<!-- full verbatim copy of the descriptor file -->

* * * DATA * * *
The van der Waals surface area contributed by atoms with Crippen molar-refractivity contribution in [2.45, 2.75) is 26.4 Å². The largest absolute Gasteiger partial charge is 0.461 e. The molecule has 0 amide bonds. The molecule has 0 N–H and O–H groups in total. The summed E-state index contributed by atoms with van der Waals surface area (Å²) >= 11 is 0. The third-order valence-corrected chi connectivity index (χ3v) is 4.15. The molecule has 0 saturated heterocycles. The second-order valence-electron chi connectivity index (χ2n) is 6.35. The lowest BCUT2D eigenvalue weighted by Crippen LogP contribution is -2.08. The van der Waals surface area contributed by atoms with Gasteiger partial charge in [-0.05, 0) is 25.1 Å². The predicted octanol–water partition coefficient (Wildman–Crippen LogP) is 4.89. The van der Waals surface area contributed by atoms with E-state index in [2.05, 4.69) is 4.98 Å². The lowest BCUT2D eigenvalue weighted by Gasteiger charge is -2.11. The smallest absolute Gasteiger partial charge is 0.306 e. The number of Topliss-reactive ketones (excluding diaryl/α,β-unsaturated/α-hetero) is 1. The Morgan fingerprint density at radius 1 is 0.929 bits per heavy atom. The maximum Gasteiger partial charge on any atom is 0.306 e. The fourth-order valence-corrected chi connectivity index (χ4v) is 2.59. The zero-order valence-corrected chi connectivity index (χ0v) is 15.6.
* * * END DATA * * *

The van der Waals surface area contributed by atoms with Crippen molar-refractivity contribution in [2.45, 2.75) is 26.4 Å². The largest absolute Gasteiger partial charge is 0.461 e. The molecule has 0 amide bonds. The molecule has 0 N–H and O–H groups in total. The summed E-state index contributed by atoms with van der Waals surface area (Å²) >= 11 is 0. The third-order valence-corrected chi connectivity index (χ3v) is 4.15. The molecule has 0 saturated heterocycles. The second-order valence-electron chi connectivity index (χ2n) is 6.35. The lowest BCUT2D eigenvalue weighted by Crippen LogP contribution is -2.08. The van der Waals surface area contributed by atoms with Gasteiger partial charge in [-0.05, 0) is 25.1 Å². The predicted octanol–water partition coefficient (Wildman–Crippen LogP) is 4.89. The van der Waals surface area contributed by atoms with E-state index in [2.05, 4.69) is 4.98 Å². The lowest BCUT2D eigenvalue weighted by Gasteiger charge is -2.11. The smallest absolute Gasteiger partial charge is 0.306 e. The number of Topliss-reactive ketones (excluding diaryl/α,β-unsaturated/α-hetero) is 1. The Morgan fingerprint density at radius 1 is 0.929 bits per heavy atom. The maximum Gasteiger partial charge on any atom is 0.306 e. The fourth-order valence-corrected chi connectivity index (χ4v) is 2.59. The zero-order valence-corrected chi connectivity index (χ0v) is 15.6.